If you are a Star Wars fan, and have watched the latest movie The Last Jedi, you would have been struck by the sudden appearance of Yoda, the ‘Grandmaster’ of the Jedi order, and talking to Luke Skywalker about failures.
Yoda explains to Luke, the Last Jedi, that failure is a good teacher, and we must learn from our mistakes!
“The greatest teacher, failure is.” – Yoda
In the real world, some teams will fail at various stages in their transformation journey, and others may falter multiples times, before they finally succeed. It is never an easy straight line from point A to point B.
But as a Leader of teams, how do you treat these failures?
Do you reflect on the failures with the team and have an open discussion without any blame?
or Do you punish them for the failure?
Do you ask the question – “What have we learnt from this failure?”
If you are aiming to build self managed teams, who can truly recognize their weaknesses and strengths, then it is important to let them fail and learn from their mistakes. It is important that they can do safe experiments, and design a better outcome, and solutions that delights the users.
To help, it would be good to look at Etsy’s culture of running ‘Blameless postmortems’, which talk about “what” happened? and how we can systematically remove the constraints so that human error can be reduced, instead of ‘blaming’ the person. This is a powerful shift in the mindset and triggers a behavioral change in your teams.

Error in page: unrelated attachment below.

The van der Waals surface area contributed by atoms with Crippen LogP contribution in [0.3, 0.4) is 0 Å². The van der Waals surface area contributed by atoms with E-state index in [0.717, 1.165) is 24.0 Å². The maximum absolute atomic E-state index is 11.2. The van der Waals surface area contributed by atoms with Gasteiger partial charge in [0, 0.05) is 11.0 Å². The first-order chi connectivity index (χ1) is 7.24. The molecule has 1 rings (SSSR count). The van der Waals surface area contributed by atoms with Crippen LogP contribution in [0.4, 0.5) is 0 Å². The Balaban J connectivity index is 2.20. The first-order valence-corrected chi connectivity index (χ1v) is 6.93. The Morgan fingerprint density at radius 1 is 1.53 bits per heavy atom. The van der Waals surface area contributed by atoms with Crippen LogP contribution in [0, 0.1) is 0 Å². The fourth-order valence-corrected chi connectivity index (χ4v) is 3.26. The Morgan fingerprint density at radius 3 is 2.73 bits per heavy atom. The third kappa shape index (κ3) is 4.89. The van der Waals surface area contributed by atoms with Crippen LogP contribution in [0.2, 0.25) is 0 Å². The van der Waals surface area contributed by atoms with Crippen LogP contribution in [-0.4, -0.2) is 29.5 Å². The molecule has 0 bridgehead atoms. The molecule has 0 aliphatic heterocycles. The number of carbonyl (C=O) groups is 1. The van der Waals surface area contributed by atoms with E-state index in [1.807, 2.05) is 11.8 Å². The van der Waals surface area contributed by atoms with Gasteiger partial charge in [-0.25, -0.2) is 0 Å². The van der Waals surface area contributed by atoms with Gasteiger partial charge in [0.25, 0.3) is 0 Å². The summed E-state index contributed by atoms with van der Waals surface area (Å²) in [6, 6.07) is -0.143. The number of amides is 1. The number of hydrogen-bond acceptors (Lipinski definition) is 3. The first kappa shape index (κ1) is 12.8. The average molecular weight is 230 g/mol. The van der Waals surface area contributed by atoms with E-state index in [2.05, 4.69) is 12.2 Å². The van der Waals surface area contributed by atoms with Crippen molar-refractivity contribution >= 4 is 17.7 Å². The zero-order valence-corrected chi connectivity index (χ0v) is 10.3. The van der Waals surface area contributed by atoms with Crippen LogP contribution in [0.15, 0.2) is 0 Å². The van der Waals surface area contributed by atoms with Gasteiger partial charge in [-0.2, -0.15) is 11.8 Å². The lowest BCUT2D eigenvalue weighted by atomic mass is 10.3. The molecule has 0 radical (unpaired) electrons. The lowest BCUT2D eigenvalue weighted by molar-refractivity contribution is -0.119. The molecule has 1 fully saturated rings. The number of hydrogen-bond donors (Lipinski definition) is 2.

But if as a Leader, you continue down the path of measuring failures, and then punishing the team, the organization culture becomes risk-averse. Teams will then not be ready to take risks, think outside the box, or have crazy ideas, and it would dampen the innovative mindset and creativity that we all humans possess. You will never learn from your failures.
To learn from failures is a key trait for successful teams. Even the famed Luke Skywalker had to be reminded by the Yoda, that failure is the greatest teacher!
So, if you can change your behaviors and are ready to take risks, with known constraints, then you will start looking at failures as learning opportunities and of course Yoda would be really proud of you!
So go ahead and ask your teams to share – what has been their biggest learning opportunity in the projects/products that you develop and support? go ahead and conduct the ‘Blameless postmortems’ and you would be surprised pleasantly.
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